Driving forward digitalization increasingly requires faster application delivery. In fact, long and complex software tests can be replaced by automated processes. ‘Continuous delivery’ is the magic word.
In order to stay competitive, software is expected to be integrated into the production processes as quickly as possible. The continuous delivery approach helps to resolve this dilemma. Rapid app release requires fully automated Unit, Integration, and UI testing.
They are necessary to enable a smooth continuous delivery process. A successful software delivery is hard to imagine without dedicated tests.
Product Manager, Qulix Systems
Driving forward digitalization increasingly requires faster application delivery. In fact, long and complex software tests can be replaced by automated processes. ‘Continuous delivery’ is the magic word. In order to stay competitive, software is expected to be integrated into the production processes as quickly as possible. The continuous delivery approach helps to resolve this dilemma. Rapid app release requires fully automated Unit, Integration, and UI testing.They are necessary to enable a smooth continuous delivery process. A successful software delivery is hard to imagine without dedicated tests.
Unit, Integration and UI Testing
Within the entire development process, the application tests are run at 3 levels.
At the first level (Unit Testing), individual software components are tested separately and isolated from other units. Usually, they are created by developers in order to determine whether a particular code section works as expected.
The second level (Integration Testing) is responsible for validating the correct interaction between several components.
The third level (UI Testing) consists of user interface tests. They are run to test user interface of an app using simulated user inputs.
Improved software quality
The automation of the three test levels mentioned above is constantly gaining in importance.
Fully automated tests ensure software release capability. Thus, the stability of an app can be timely evaluated, and potential bugs can be detected more quickly.
However, different test types can’t be always automated so easily. In Unit-Tests frameworks as, for example, JUnit is usually used as a standard. Dependencies are replaced with mocks. Hence, it allows fast and smooth Unit Testing.
Integration and UI tests require a complex infrastructure. That’s why managers often fear costs for the complete test automation needed to run Integration and UI tests. Using the right tools enables to keep investments within reasonable bounds. Through test automation, the release capability of an app can be fast and cost-efficiently verified. In fact, this is a requirement for a time-to-market strategy.
Simplified bug tracking
It is recommended for enterprises to implement test automation from the beginning in their development projects. Thereby, all 3 test levels have to be integrated into the build process in order to run tests for every single change. The number of tests and their variants decreases from bottom to top at each level.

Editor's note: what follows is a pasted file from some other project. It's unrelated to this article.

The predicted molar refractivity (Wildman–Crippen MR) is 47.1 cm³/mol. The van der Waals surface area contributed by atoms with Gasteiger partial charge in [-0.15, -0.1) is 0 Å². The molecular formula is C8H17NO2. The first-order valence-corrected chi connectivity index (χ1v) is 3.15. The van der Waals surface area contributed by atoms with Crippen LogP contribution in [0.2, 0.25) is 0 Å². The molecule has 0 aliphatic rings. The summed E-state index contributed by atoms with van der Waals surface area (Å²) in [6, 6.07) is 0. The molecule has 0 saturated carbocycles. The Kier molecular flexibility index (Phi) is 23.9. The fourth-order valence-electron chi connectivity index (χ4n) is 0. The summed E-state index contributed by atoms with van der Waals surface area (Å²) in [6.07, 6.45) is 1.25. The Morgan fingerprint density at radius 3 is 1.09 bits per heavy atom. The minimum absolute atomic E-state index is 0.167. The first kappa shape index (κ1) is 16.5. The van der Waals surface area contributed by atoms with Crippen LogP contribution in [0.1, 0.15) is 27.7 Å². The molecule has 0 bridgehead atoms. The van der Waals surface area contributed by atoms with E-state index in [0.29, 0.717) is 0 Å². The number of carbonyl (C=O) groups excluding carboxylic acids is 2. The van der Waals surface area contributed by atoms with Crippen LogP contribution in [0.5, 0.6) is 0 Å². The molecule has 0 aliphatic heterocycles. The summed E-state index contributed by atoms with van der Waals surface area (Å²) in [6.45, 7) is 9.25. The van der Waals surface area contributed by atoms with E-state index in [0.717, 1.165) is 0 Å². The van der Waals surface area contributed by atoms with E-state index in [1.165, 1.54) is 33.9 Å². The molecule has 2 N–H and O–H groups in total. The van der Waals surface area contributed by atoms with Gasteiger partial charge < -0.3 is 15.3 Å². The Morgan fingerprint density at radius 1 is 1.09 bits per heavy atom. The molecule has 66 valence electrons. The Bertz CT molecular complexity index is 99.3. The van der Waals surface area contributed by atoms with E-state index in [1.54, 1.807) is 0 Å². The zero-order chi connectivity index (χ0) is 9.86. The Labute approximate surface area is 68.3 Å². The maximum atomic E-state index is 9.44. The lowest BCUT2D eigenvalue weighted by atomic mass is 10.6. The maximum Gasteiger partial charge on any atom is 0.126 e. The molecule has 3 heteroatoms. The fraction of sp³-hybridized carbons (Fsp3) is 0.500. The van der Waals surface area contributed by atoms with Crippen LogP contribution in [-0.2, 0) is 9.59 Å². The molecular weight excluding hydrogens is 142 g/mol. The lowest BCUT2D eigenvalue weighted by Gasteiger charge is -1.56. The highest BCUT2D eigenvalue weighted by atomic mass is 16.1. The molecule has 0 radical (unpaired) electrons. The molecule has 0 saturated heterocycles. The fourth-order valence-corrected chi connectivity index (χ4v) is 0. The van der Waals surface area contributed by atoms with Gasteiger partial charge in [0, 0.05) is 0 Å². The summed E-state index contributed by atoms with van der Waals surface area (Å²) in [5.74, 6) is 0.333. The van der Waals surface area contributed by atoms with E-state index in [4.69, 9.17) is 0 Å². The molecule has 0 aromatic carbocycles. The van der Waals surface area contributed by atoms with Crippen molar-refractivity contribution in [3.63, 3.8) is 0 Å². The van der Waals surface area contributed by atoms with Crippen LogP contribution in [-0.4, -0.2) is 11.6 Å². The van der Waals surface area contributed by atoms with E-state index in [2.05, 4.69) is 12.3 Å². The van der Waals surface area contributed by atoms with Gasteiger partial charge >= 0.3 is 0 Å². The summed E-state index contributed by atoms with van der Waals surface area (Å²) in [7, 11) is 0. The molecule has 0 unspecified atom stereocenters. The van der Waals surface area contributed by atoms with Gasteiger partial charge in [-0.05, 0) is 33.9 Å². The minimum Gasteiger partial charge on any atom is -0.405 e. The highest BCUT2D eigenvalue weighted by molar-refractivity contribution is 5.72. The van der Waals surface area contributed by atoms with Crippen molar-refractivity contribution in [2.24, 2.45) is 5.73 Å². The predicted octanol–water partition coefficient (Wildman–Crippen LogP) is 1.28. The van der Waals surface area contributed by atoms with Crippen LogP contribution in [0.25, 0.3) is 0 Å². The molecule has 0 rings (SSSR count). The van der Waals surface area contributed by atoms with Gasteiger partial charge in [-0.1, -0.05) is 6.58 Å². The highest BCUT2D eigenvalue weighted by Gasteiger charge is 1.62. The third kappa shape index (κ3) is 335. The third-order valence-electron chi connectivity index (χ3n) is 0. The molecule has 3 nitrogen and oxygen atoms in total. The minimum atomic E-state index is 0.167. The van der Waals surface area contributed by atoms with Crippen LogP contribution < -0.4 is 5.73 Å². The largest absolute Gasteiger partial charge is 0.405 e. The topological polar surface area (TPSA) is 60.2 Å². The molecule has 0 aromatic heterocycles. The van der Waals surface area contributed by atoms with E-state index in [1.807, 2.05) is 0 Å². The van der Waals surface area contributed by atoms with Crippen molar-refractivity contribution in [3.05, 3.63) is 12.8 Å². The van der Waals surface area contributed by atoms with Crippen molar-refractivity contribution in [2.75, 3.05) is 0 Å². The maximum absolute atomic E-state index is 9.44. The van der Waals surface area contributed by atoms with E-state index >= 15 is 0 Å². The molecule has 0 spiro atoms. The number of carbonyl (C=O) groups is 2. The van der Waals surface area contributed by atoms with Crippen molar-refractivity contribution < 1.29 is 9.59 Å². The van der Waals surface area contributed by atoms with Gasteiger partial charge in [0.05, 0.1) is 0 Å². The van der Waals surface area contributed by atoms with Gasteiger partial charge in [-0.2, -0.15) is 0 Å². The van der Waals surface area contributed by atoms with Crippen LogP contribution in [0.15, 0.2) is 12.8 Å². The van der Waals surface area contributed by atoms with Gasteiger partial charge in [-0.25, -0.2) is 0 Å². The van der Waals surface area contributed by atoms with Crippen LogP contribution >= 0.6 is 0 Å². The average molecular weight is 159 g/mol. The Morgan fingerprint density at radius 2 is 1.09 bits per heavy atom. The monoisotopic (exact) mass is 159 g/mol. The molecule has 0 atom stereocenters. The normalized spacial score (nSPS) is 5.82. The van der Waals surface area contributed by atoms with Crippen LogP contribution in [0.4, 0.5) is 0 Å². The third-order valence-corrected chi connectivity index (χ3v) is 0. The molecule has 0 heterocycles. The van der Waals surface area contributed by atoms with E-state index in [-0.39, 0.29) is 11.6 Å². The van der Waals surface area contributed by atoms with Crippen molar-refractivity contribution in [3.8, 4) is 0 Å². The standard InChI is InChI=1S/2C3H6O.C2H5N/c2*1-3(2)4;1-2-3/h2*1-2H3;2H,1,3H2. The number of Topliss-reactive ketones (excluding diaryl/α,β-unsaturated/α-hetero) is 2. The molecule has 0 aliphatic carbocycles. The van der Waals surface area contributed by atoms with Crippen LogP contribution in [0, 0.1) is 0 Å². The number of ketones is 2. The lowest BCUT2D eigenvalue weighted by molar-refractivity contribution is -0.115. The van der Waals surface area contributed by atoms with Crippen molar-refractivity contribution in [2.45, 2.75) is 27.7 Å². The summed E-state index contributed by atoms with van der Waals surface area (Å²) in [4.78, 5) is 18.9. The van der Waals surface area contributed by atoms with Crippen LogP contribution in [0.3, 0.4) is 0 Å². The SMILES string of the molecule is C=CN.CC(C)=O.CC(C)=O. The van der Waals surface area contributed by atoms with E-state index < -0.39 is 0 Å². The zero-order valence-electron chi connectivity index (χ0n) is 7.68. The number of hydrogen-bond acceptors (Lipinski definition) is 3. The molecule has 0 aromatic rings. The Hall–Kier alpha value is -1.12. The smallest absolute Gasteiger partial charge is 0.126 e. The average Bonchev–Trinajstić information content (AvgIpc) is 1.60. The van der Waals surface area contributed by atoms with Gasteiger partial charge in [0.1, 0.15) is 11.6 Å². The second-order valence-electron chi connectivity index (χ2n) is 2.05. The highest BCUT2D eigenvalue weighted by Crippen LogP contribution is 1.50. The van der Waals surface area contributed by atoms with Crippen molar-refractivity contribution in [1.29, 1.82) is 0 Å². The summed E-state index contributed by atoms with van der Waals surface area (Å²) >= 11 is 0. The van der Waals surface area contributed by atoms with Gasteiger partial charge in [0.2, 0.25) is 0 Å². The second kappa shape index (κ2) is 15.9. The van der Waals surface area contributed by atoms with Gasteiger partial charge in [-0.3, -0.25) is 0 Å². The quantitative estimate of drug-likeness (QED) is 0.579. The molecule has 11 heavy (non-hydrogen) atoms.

An important element of successful test automation is project team organization. As experience shows, cross-functional teams responsible for testing, software development, and release management represent the best solution. Improved communication, cooperation and consistent knowledge sharing among the team members are the results.
A regular exchange allows avoiding time-consuming communication loop between bug launching, test verification, and bug fixing. That’s why it’s highly recommended to select a common working basis with a methodology as a standard (e.g., Scrum or Kanban) for both software development and testing.
It is a common situation in the development process when over hours and days within the ‘Continous Build’ several bugs occur and overlap. As a result, it is unclear which bug belongs to which code change. It makes bug fixing unnecessary complicated.
Therefore, it is worth making a list of all bugs, and ranking them accordingly for a daily discussion in the team. It increases the visibility of tests and responsibility for a failed build.
Making the next step towards Continuous Deployment
Test automation is just the first step of a continuous delivery pipeline. The automated deployment follows tests, e.g. in form of a Java web archive in an application server. The artifact is automatically created and tested by the build and archived in a repository, for example, Maven or Docker.
In this context, there is no need for manual actions to be taken to get ready artifacts. Such tools as Jenkins include all the necessary features to enable a Continuous Integration Pipeline. The next step is Continuous Delivery. The CI pipeline is extended with an automated deployment that updates any target system with just one click.
Not each automation level is reasonable for all projects. In fact, organizational frameworks have to be taken into account. In any case, enterprises should strive to automated deployment.
It allows project team concentrating on the core tasks within the app development process.
Full automation of Unit, Integration and UI Testing represent a basic requirement for Continuous Delivery. The verification of application integration and user interface is difficult to automate and requires a special preparation of infrastructure and test data. Applying specialized tools helps to control costs, so the automation becomes a powerful weapon against bugs.
Automated testing enables fast and frequent software delivery.
Rapid feedback cycles and clear organizational responsibilities are also essential for a successful Continuous Deployment Process.